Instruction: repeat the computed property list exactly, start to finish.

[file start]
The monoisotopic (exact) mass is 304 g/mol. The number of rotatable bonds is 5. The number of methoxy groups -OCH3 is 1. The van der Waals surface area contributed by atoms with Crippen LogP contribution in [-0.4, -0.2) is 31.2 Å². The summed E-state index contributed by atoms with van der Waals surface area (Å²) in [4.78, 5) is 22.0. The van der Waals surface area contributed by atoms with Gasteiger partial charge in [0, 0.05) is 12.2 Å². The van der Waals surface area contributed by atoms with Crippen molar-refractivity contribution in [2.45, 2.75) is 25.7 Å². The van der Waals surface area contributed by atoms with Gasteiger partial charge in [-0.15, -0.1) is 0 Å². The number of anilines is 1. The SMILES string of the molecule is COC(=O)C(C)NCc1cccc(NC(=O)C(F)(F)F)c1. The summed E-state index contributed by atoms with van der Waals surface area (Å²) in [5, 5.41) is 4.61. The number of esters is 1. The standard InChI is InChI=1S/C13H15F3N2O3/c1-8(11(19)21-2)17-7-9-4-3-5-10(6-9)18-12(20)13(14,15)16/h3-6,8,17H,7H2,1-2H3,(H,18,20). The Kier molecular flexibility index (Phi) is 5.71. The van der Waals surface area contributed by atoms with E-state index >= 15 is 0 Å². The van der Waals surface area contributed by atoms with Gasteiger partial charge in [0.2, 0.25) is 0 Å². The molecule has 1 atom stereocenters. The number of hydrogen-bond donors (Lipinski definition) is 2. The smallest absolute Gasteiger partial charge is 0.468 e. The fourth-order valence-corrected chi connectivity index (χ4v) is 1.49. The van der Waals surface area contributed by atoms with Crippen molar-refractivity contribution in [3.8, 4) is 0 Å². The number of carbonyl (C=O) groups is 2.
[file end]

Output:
The monoisotopic (exact) mass is 304 g/mol. The number of rotatable bonds is 5. The number of methoxy groups -OCH3 is 1. The van der Waals surface area contributed by atoms with Crippen LogP contribution in [-0.4, -0.2) is 31.2 Å². The summed E-state index contributed by atoms with van der Waals surface area (Å²) in [4.78, 5) is 22.0. The van der Waals surface area contributed by atoms with Gasteiger partial charge in [0, 0.05) is 12.2 Å². The van der Waals surface area contributed by atoms with Crippen molar-refractivity contribution in [2.45, 2.75) is 25.7 Å². The van der Waals surface area contributed by atoms with Gasteiger partial charge in [-0.15, -0.1) is 0 Å². The number of anilines is 1. The SMILES string of the molecule is COC(=O)C(C)NCc1cccc(NC(=O)C(F)(F)F)c1. The summed E-state index contributed by atoms with van der Waals surface area (Å²) in [5, 5.41) is 4.61. The number of esters is 1. The standard InChI is InChI=1S/C13H15F3N2O3/c1-8(11(19)21-2)17-7-9-4-3-5-10(6-9)18-12(20)13(14,15)16/h3-6,8,17H,7H2,1-2H3,(H,18,20). The Kier molecular flexibility index (Phi) is 5.71. The van der Waals surface area contributed by atoms with E-state index >= 15 is 0 Å². The van der Waals surface area contributed by atoms with Gasteiger partial charge in [0.2, 0.25) is 0 Å². The molecule has 1 atom stereocenters. The number of hydrogen-bond donors (Lipinski definition) is 2. The smallest absolute Gasteiger partial charge is 0.468 e. The fourth-order valence-corrected chi connectivity index (χ4v) is 1.49. The van der Waals surface area contributed by atoms with Crippen molar-refractivity contribution in [3.8, 4) is 0 Å². The number of carbonyl (C=O) groups is 2.